Clash at Golden Temple on Op Blue Star anniversary
Two groups of Sikhs clashed with swords and sticks inside the Golden Temple on Friday, turning the faith’s holiest shrine into a virtual battlefield during a ceremony to mark 30 years of a controversial army operation on the premises. In pics:Clash at Golden Templeindia Updated: Jun 07, 2014 01:30 IST
Two groups of Sikhs clashed with swords and sticks inside the Golden Temple on Friday, turning the faith’s holiest shrine into a virtual battlefield during a ceremony to mark 30 years of a controversial army operation on the premises that killed hundreds of people.
The clash, which occurred early in the morning while prayers were being offered to those killed in Operation Blue Star, underlined lingering tensions among various Sikh groups that remain divided over a decades-old demand for a separate homeland for followers of the faith called Khalistan.
Golden Temple officials said at least 12 people sustained injuries in the violence. Jatinder Singh Aulakh, police commissioner of Amritsar, where the Golden Temple is located, said 19 people had been detained.
The violence broke out after Golden Temple officials stopped Simranjit Singh Mann, the Shiromani Akali Dal (SAD-Amritsar) president and former MP, from making a speech on the occasion. Mann’s supporters then raised pro-Khalistan slogans and went on the rampage with swords and sticks, injuring revered temple official, Bhai Satnam Singh.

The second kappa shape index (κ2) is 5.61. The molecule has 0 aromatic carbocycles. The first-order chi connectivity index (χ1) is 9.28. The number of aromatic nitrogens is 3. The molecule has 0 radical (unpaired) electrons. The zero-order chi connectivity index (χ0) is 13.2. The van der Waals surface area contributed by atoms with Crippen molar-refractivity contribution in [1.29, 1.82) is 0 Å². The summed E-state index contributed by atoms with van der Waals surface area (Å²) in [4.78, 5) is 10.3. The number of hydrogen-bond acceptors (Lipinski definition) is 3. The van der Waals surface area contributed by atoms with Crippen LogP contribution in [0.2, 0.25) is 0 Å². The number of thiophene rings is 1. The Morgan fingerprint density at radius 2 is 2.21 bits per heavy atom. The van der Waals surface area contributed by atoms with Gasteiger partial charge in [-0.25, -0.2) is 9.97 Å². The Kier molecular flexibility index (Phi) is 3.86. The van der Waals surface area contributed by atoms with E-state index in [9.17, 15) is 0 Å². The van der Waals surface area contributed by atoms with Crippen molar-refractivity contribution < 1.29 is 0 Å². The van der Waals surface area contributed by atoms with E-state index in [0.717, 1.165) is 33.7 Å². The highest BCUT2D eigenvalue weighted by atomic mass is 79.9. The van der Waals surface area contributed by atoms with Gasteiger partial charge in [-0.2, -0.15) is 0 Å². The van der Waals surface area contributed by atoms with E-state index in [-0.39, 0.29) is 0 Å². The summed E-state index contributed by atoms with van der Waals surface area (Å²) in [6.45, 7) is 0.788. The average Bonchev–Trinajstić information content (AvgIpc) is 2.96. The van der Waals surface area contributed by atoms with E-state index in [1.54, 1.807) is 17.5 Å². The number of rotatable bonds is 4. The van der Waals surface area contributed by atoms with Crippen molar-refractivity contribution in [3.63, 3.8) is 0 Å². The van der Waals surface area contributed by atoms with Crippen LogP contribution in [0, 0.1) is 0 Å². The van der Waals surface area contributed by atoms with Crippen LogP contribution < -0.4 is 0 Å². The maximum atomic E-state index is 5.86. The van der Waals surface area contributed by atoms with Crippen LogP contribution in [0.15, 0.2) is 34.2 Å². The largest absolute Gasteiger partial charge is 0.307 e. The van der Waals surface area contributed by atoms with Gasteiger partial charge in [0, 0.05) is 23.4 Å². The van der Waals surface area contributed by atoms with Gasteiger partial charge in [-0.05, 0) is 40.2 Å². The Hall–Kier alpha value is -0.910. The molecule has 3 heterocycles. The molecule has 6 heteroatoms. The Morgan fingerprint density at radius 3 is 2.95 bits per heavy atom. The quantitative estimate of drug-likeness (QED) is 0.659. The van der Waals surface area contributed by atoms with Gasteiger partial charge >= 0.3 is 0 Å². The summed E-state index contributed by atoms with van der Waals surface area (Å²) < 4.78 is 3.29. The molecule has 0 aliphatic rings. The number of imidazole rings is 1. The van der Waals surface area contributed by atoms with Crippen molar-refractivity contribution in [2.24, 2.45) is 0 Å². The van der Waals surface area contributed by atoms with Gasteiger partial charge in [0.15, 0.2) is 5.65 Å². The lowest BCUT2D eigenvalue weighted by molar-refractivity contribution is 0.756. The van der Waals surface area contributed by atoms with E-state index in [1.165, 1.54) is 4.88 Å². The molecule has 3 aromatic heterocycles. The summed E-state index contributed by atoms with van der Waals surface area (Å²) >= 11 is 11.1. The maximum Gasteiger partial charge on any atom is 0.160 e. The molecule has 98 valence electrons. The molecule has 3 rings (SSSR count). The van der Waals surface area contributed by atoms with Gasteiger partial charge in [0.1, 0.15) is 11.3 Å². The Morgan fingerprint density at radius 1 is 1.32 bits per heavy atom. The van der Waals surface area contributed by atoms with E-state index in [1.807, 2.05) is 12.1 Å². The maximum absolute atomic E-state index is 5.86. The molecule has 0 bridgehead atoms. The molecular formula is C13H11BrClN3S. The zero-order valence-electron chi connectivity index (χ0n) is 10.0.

Watch: Several injured in violent clashes inside Golden Temple
Soon, guards of Shiromani Gurdwara Parbandhik Committee (SGPC), the body that manages the Golden Temple, retaliated, forcing Mann’s supporters to flee. The clashes lasted about half an hour.
Later, police said peace had since been restored.
The SAD (Amritsar) is a splinter group of the ruling Shiromani Akali Dal. It is led by Mann and advocates the formation of Khalistan, an independent state for the Sikhs through democratic process.
“The violent clashes will be investigated and action will be taken against those who are accused,” said Giani Gurbachan Singh, the leader of SGPC.
Police and temple authorities were studying CCTV footages to identify those involved in starting the clash.
Condemning the clash, Punjab chief minister Parkash Singh Badal said nobody would be allowed to disturb the atmosphere of peace in the state and those found guilty would be dealt with firmly. His party, the Shiromani Akali Dal, dismissed Mann and his supporters as “fanatic fringe elements”.
Former chief minister and Amritsar MP Captain Amarinder Singh also condemned the violence. In a statement, Amarinder said: “I fail to understand why they clashed with each other when everybody’s purpose there was the same, to commemorate the tragic events of 1984.”
He also demanded that the culprits must be brought to book.
In 1984, following order by then Prime Minister Indira Gandhi, the Indian army raided the Golden Temple to flush out Sikh separatist militants holed up in the premises for months. The army botched an attempt to clear them from the holy site, badly underestimating the resistance at first before being drawn into a three-day assault that left some 400 people dead.
The military operation outraged Sikhs and in a revenge attack a few months later Gandhi was assassinated by her Sikh body guards. Almost immediately, retaliatory attacks against Sikhs killed some 3,000 of them. Sikh separatism was stamped out in the late 1980s.